Freesteel Blog » 200 metres from cloudbase

200 metres from cloudbase

Thursday, May 7th, 2015 at 7:31 pm Written by:

Well, aside from losing the extra day at the beginning by being directed to the wrong hill while everyone flew in the Malverns, then two days of fog and drizzle in the camp site with a leaky groundsheet, and the day after the good one with its 40mph winds that exploded my UV-damaged tent that was then rolled up and shoved dripping into the back of the car minus several items that blew away without my noticing, my single 51 minute flight 7km downwind of Bache Hill as part of the British Open Series competition was not an unmitigated failure.
tentblown

I suffer for my sport.

Becka says I should do more caving, because that’s a sensible sport. You can schedule 7 hours of caving any day of the week you like, go down the hole, and that’s exactly at least as much as you will experience. Hardly ever a disappointment.

Call me picky, but I won’t be satisfied by 7 hours down the same old muddy wormholes every weekend, just as I can’t be satisfied by a bale of grass for breakfast. I’m not a horse. It’s not a digestible substance except as part of a balanced diet with many other things.

Here’s a picture from the hill on the day.
bachhill

The gopro SD card lost its read-only tag and didn’t work, so I don’t have any pictures from the sky. My head is still spinning.

Back in the old days when hang-gliding was actually popular (and I was a student with a crap glider that I flew crappily), these competitions were exclusive affairs, where only the top elite pilots from each club were allowed to darken the skies above the playing field.

Nowadays, they need more newbies, so they’ve established a “club class” with a special easy task, and go to great lengths to make you feel welcome to have a go.

They’ve even arranged special retrieve car for us noobs, knowing that we’re not in the position to organize our own. I mean, we all like to think that we have the potential to do some amazing XC, but it isn’t realistic. But it could happen. And then you’d lean on some friend to be your retrieve driver for the week, and only ever get as far as the bottom landing field, causing immense humiliation in the eyes of the person who’s just wasted their holiday not being required for something that could only have been important if you weren’t so damn big-headed and useless at flying.

A huge part of the game is is mental attitude and negative thoughts, and the organizers are well clued up on this, thank heavens.

Anyway, we drove to the hill. We were advised to take off early. The wind was off the slope blowing from the right. There were 30 gliders on the grass in front of where I’d parked. Suddenly the sky was full of them. Too many. And the wind veered back to parallel along the slope. I knew I had blown it again. Many were struggling to stay up. You could hear certain notes of concern in their voices as they talked over the radio about which end of the slope to go to before they lost it.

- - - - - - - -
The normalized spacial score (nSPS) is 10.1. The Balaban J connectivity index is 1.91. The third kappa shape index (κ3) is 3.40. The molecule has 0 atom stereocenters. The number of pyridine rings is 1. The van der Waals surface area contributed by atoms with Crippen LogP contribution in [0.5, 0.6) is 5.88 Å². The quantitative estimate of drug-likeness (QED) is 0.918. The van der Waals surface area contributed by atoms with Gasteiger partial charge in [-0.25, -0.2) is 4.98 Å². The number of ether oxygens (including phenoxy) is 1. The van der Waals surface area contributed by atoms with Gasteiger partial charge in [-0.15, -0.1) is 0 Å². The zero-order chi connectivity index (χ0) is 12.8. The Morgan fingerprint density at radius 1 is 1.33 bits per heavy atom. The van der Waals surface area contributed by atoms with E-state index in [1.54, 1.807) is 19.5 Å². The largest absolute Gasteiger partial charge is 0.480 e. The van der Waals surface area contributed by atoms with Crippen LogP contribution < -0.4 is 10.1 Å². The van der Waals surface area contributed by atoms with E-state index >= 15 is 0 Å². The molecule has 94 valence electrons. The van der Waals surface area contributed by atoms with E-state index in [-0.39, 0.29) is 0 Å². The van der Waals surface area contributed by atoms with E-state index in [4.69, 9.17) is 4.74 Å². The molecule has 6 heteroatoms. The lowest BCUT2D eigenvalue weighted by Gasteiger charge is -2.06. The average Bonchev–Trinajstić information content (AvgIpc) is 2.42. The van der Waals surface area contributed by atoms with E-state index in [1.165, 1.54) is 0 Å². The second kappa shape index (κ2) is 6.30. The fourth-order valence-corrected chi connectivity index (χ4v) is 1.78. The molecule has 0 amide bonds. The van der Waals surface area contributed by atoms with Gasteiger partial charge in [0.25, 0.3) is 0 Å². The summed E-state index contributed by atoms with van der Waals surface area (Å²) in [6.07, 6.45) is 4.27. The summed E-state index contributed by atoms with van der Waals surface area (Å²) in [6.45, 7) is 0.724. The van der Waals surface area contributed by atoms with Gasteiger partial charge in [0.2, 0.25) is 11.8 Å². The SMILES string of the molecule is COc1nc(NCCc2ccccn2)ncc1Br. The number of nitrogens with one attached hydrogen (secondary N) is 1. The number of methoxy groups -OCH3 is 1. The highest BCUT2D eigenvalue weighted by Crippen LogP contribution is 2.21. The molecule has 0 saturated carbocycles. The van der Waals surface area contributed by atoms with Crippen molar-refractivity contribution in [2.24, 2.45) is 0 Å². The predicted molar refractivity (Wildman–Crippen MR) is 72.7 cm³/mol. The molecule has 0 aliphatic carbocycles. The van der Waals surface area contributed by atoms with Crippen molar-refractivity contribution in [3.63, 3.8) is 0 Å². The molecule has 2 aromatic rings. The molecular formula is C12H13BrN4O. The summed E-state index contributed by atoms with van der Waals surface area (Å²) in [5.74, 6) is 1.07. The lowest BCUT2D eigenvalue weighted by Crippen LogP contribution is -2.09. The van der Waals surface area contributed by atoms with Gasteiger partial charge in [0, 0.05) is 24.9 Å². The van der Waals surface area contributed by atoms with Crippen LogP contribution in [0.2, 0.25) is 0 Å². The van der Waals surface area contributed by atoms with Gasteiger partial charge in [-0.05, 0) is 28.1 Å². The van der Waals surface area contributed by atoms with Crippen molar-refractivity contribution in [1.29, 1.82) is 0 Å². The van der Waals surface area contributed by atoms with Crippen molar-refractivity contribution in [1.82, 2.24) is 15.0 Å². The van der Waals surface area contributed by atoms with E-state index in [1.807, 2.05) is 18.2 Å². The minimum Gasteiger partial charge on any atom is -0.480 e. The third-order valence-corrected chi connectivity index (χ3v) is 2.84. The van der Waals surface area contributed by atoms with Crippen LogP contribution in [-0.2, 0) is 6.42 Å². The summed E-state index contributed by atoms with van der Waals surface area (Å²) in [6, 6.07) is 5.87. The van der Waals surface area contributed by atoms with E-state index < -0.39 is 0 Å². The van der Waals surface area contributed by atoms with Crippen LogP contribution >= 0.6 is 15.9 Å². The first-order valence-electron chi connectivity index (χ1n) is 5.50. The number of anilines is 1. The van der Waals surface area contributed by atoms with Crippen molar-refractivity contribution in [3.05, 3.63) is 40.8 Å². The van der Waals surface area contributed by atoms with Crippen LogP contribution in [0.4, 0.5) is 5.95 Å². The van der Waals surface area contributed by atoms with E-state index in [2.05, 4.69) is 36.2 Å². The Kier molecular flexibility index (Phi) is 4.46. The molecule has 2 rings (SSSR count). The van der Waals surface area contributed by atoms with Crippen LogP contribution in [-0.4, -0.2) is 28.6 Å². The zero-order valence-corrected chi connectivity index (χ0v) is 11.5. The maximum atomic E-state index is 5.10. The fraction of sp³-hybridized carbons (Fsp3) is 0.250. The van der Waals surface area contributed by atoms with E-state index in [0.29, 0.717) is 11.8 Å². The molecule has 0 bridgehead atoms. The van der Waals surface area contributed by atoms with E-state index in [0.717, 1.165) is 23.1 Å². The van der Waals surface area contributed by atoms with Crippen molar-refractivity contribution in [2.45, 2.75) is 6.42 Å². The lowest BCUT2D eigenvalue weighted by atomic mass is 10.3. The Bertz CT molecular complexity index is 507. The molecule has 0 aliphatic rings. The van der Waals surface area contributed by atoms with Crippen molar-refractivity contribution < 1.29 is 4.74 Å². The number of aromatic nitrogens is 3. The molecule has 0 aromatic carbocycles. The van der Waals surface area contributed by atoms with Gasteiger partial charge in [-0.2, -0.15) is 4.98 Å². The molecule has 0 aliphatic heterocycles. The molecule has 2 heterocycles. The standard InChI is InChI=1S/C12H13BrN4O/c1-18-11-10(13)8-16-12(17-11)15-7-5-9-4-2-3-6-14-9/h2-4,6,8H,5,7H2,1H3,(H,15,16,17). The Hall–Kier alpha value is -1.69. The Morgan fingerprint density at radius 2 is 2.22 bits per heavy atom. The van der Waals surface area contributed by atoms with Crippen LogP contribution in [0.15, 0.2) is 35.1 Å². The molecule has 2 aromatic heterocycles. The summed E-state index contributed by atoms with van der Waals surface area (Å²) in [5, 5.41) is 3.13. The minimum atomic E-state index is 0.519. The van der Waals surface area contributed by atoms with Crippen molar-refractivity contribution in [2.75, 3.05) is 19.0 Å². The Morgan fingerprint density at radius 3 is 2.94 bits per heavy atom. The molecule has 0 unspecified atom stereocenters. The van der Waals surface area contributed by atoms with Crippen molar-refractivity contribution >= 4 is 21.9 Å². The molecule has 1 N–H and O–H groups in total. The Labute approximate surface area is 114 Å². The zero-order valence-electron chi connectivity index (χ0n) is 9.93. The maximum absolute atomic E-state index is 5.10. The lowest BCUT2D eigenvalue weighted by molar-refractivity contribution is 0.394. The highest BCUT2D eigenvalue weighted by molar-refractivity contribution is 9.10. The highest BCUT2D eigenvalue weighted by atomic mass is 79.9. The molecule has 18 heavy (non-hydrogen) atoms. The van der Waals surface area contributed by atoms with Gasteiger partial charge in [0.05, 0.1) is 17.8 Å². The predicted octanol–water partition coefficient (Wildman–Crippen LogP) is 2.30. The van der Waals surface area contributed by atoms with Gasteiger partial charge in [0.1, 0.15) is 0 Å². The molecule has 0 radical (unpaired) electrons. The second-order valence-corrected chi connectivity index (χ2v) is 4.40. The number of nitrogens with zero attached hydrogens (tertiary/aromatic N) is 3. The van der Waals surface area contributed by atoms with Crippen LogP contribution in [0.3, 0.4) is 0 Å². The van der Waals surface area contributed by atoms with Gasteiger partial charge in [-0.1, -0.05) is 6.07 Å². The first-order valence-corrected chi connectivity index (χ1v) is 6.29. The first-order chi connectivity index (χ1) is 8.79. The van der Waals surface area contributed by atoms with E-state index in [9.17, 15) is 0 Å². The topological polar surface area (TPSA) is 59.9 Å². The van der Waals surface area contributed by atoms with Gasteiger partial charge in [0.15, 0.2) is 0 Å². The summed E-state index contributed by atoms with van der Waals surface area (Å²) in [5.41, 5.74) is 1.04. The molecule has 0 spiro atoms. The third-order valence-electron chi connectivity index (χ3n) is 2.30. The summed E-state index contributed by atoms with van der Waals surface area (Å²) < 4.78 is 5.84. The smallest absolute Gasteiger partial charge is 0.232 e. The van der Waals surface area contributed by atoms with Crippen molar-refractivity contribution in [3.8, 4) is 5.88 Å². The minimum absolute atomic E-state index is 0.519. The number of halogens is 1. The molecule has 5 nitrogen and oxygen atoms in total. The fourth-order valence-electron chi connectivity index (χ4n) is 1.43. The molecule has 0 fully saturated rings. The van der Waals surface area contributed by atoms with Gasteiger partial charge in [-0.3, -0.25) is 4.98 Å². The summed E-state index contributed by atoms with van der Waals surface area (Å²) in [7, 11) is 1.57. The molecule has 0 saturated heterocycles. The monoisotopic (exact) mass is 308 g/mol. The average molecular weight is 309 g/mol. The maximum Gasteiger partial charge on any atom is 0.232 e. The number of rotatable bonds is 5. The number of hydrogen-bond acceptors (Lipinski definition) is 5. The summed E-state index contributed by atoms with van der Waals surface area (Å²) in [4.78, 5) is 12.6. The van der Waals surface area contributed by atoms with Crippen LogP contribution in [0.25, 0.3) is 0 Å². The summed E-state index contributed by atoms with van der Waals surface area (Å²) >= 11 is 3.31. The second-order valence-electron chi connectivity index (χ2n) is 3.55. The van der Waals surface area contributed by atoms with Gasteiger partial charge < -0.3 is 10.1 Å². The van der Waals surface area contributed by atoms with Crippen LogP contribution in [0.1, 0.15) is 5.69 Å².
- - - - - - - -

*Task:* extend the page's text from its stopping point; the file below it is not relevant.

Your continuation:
I had fitted a helmet radio the day before, and it was like wearing stereo headphones for the first time ever. I was on another planet, leaning on to the front wires of my glider waiting to take off. I left the mic unconnected, or I might have said: “It’s one small step for a man”.

A gust of wind came through. I was so spaced out I didn’t notice I’d left the ground. The funny thing about the flight is I don’t remember any wind during the whole experience, until I landed in a field full of sheep and lambs. Then it was blowing a gale.

It was a joy to fly in the gaggle of gliders. They said you really only had to worry about the two or three gliders at your altitude. These are all top pilots, all doing the same thing (going up and not going down), all turning in the same direction.

Eventually, after wallowing close to the bracken several times, I got up high, 500m above take-off, to an altitude that the earlier pilots had spoken of reaching, and I continued circling over the trees and the back of the hill. Everyone else rose above me and I lost track of where the heck they were.

bachgpsside

Then I lost the thermal, drifted downwind a bit, found another thermal, didn’t cling on to it with all my might, lost that, and came down at the high point of a hill to avoid descending into a one of the many narrow valley where it looked like there would be nowhere to land.

Two gliders passed overhead like flyspecks while I was packing up. They travelled in long straight lines to find their elusive thermals, and one of them circled until it hit the clouds.

The worked calculation of how far short I was out from cloudbase by will be included in the next blogpost after I have completed more analysis of the data.

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